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US Defense Secretary Says Afghan Border Attacks Increasing

U.S. Defense Secretary Robert Gates says the United States would like to see Pakistan do more to stem the increased number of attacks on Afghanistan from its territory. Speaking in Kabul, Gates also says he would approve an increase in U.S. forces in Afghanistan if commanders believe they need it to sustain gains made against insurgents last year. VOA's Al Pessin is monitoring developments from the Pentagon.

Secretary Gates told reporters in Kabul there have been more attacks from the Pakistani side of the border in recent months. "There is no question that there has been a significant increase, I do not know the exact amount, but a significant increase in attacks from across the border and particularly North and South Waziristan. And it is a problem," he said.

The top U.S. commander in Afghanistan said the cross-border attacks more than doubled in December. The increase follows a controversial agreement Pakistan's government signed with tribal leaders along the border, giving them responsibility for stopping attacks. Secretary Gates said the tribal areas along the Pakistani side of the border are home to what he called "al-Qaida networks," and that more must be done to bring them under control. "Pakistan is one of America's strongest allies in the war on terror, and we will continue working with the Pakistanis to see if there is a way that we can begin to reduce the violence coming from that side of the border," he said.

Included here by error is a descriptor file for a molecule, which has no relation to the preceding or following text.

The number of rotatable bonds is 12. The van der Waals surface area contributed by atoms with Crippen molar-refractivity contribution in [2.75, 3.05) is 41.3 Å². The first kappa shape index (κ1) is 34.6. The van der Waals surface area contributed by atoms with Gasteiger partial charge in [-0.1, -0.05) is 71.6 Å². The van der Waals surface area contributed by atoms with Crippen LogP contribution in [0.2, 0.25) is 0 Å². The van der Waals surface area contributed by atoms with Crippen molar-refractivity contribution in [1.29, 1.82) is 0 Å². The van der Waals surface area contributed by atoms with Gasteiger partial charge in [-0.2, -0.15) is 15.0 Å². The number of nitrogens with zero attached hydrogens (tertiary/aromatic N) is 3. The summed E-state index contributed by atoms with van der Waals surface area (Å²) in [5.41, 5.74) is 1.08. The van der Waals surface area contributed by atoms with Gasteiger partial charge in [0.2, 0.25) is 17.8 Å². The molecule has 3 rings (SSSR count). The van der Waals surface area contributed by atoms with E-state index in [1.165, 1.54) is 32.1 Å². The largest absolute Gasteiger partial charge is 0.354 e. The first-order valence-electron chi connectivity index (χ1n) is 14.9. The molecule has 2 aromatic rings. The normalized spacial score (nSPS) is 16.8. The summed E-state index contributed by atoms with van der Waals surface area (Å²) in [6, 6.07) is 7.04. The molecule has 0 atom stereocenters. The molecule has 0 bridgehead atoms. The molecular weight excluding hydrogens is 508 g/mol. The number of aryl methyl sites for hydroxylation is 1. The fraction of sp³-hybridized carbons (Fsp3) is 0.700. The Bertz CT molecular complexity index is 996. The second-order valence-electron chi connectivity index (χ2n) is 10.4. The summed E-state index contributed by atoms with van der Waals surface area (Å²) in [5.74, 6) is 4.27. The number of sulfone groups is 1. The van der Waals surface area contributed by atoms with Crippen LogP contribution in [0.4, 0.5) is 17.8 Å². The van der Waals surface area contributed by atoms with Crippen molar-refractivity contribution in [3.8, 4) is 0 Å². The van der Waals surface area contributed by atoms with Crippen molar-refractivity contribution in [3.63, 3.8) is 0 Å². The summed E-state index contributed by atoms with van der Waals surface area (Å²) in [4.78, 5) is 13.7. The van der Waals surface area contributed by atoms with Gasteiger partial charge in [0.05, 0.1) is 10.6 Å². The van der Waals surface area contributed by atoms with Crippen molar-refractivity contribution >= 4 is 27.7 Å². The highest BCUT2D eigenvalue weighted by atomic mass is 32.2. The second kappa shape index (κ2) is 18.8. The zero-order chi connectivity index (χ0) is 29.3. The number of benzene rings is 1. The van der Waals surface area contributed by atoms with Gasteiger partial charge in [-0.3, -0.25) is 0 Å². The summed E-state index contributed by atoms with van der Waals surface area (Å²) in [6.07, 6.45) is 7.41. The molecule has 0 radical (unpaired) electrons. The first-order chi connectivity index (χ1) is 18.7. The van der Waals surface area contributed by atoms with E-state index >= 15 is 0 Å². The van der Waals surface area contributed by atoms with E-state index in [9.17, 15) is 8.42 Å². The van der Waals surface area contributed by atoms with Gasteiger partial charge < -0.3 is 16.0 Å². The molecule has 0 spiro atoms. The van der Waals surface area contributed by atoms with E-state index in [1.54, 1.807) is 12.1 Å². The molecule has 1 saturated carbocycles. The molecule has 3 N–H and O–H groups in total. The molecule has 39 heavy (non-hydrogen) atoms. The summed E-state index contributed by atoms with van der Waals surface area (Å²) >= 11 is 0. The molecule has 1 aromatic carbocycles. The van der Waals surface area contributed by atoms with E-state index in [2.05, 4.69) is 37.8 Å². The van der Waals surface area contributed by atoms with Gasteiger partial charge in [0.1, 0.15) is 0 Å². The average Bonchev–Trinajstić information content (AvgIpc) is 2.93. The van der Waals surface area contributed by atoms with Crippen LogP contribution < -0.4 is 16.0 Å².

Secretary Gates said that during his one month on the job, he has been working to ensure that military successes made in Afghanistan last year are sustained. U.S., Afghan and NATO forces launched an offensive against Taliban insurgents after an increase in attacks last spring.

The annual winter lull in fighting has been interrupted in southern and eastern Afghanistan by the attacks from Pakistan. The secretary said he believes U.S. and allied forces must do whatever is necessary to respond to those attacks and to any further insurgent offensive this spring. "I think it is important for us to take the initiative in dealing with security threats, that we act together on this, and if the commanders in the field believe that more forces are required to do that, then I certainly would be strongly inclined to recommend that to the president," he said.

The U.S. defense secretary spoke after meeting with Afghan President Hamid Karzai, who said he hopes the insurgents do try another offensive in the spring, so they can be defeated as they were last year. "The Afghan people and the international partners of us, the United States, NATO, are ready to give terrorism a serious blow when they come. And we want them to come and get defeated," he said.

Earlier Tuesday, Secretary Gates and Afghanistan's defense minister visited a security post along the border, where troops are trying to intercept attackers from Pakistan.